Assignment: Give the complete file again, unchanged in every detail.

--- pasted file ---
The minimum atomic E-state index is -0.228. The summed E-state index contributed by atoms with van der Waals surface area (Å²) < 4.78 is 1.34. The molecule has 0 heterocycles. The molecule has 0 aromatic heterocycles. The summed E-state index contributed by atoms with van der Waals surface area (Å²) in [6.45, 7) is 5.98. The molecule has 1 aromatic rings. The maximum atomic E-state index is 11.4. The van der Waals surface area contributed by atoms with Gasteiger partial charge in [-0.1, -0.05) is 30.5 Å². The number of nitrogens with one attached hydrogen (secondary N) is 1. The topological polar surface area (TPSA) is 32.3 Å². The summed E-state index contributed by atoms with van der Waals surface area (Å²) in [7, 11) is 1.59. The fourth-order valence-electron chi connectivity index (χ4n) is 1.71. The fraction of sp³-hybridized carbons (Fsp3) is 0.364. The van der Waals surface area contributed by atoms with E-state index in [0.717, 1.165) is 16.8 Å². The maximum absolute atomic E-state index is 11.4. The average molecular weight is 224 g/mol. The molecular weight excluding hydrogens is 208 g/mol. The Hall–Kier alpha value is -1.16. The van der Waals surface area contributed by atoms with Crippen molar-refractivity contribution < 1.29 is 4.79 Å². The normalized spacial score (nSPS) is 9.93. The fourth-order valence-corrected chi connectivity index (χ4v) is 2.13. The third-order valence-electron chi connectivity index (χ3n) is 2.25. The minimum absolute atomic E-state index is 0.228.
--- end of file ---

The minimum atomic E-state index is -0.228. The summed E-state index contributed by atoms with van der Waals surface area (Å²) < 4.78 is 1.34. The molecule has 0 heterocycles. The molecule has 0 aromatic heterocycles. The summed E-state index contributed by atoms with van der Waals surface area (Å²) in [6.45, 7) is 5.98. The molecule has 1 aromatic rings. The maximum atomic E-state index is 11.4. The van der Waals surface area contributed by atoms with Gasteiger partial charge in [-0.1, -0.05) is 30.5 Å². The number of nitrogens with one attached hydrogen (secondary N) is 1. The topological polar surface area (TPSA) is 32.3 Å². The summed E-state index contributed by atoms with van der Waals surface area (Å²) in [7, 11) is 1.59. The fourth-order valence-electron chi connectivity index (χ4n) is 1.71. The fraction of sp³-hybridized carbons (Fsp3) is 0.364. The van der Waals surface area contributed by atoms with E-state index in [0.717, 1.165) is 16.8 Å². The maximum absolute atomic E-state index is 11.4. The average molecular weight is 224 g/mol. The molecular weight excluding hydrogens is 208 g/mol. The Hall–Kier alpha value is -1.16. The van der Waals surface area contributed by atoms with Crippen molar-refractivity contribution < 1.29 is 4.79 Å². The normalized spacial score (nSPS) is 9.93. The fourth-order valence-corrected chi connectivity index (χ4v) is 2.13. The third-order valence-electron chi connectivity index (χ3n) is 2.25. The minimum absolute atomic E-state index is 0.228.